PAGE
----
Sunny Side Up
Theatregoer Magazine | thanks Teri
Eddie Izzard - the funny man who defies categorisation - tells Nicole Carmichael why this role in A Day in the Death of Joe Egg is the perfect addition to an already varied career
Eddie Izzard could never be called predictable. His stand-up routines catapult from one surreal subject to the next - from squirrels wondering if they've left the cooker on to James Mason driving a night bus. His career is equally capricious, with stints of stand-up, filmacting and even the odd brush with politics.
Now he's taking the lead in the critically acclaimed A Day in the Death of Joe Egg. 'The play is a big challenge for me but also a good one to tackle,' says Eddie. 'It combines black comedy and drama, which is creatively where I have come from and where I am also trying to get to.'
Joe Egg follows a couple's struggle to deal with their marriage, career, and mentally and physically handicapped child. 'Trying to get into the mind of a man who has been raising a handicapped child for ten years is a difficult task,' says Eddie. 'When I perform stand-up on stage, I never have to deal with structure or analyse the particular actions that a character must follow. As this only my fifth play, I'm getting used to the technique of rehearsing a dramatic piece until it is finely tuned.'
Eddie last appeared in a 'straight' theatrical role in 1999, in the critically acclaimed Lenny, which the Daily Mail called 'the most phenomenal performance on the London stage'. He's also racked up credits in Edward II, 900 Oneonta and The Cryptogram but says, 'As an actor I'm still struggling to make the C-list. I have to prove myself in a dramatic role before I am offered many things.'
This year, Eddie adds two new films to his list of credits. 'I've always been a movie nut, so almost everything I've done has been to try to get into films,' he says. 'I don't think I've done really good work up to now. But that's OK - I have to learn the technique, I didn't really know what I was doing.'
His performances in films such as The Avengers, Velvet Goldmine and Circus didn't exactly receive rave reviews, with many critics suggesting Eddie should stick to stand-up, but he is eagerly anticipating the reception of his new movies. In The Cat's Meow, he plays Charlie Chaplin in a story about William Randolph Hearst and his mistress, Marion Davies. 'The vibe on it is good and it will be interesting to see what people think.' Meanwhile, All the Queen's Men sees Eddie in a World War II story about four soldiers on a mission to track down an Enigma machine - the twist being that they're all dressed as women. 'It's a bit like Some Like it Hot meets The Great Escape,' says Eddie. 'It's all about sex and sexuality, women working in men's jobs and men dressing up as women, and it has a comedy element.'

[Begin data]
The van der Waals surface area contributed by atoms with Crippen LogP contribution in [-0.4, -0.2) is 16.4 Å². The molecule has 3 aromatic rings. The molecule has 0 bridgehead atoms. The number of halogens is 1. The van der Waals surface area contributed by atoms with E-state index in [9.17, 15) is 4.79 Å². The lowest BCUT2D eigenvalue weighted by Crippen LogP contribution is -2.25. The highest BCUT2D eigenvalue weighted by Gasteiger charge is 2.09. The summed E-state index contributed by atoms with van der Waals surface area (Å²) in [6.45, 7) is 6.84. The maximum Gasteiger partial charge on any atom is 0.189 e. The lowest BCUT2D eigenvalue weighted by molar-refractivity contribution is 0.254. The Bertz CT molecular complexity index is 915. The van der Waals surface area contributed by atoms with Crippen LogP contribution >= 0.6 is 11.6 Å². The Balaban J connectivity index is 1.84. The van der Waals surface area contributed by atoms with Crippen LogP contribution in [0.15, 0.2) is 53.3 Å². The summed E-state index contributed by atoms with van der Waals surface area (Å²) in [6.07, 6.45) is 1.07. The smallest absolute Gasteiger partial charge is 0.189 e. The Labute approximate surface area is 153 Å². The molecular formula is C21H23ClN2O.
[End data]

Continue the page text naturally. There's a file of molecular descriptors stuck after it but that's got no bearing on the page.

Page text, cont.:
Donning high heels and skirts is hardly a big deal for Eddie. As UK's most famous transvestite, we've become accustomed to seeing him in full make-up and painted nails, even if he doesn't always go the whole hog and slip into a pencil skirt and slingbacks. It's a subject that Eddie is used to defending. 'This is a badge you have to deal with. I'm a trans-gender - it doesn't go away. But if I don't wear make-up for 5 years, then it's my life and I have the freedom to do what I want. I can go blokey for 5 days and then one day I'll wear more make-up than anyone's ever warn in the history of make-up. That's my choice.'
As well as a dual career as a comedian and actor, he also fancies a stint in politics. But whether or not he could be accepted as a transvestite MP is another matter. 'I've always been political, it's nothing new,' says Eddie. 'I'm into the idea of a melting pot of Europe and I think Britian should be part of it. I think if we just talk to each other, get a bit more trust going, we will get somewhere.' In the past, comedians have been accused of cashing in on politics to score points with audiences, but Eddie has worked closely with Keith Vaz and has seriously considered going into politics full time. 'I'd be more interested in representing Britain in Europe than in domestic politics, but I'd have to give up this [showbiz] first.'
For the moment, his career(s) on stage come first. 'Over the last few years, I have been trying to develop my abilities as a dramatic actor, because this is what I've wanted to do from the age of seven. But I do love stand-up comedy, so I intend to try to do both in the future. I am planning a world stand-up tour throughout 2003, then I'll return to dramatic roles.'
Meanwhile, he knows he's got his work cut out taking over from Clive Owen in Joe Egg. 'He's a difficult act to follow - as are the other actors in this play as they've already received rave reviews and I have to fight to keep up to their standard. But I'm not afraid of failure. I've been to failureland. Your face goes red and no one wants to talk to you. But once you've done that and come out of it, you learn to just keep on looking forwards.'
A Day in the Death of Joe Egg was at the Comedy, 0870 899 3339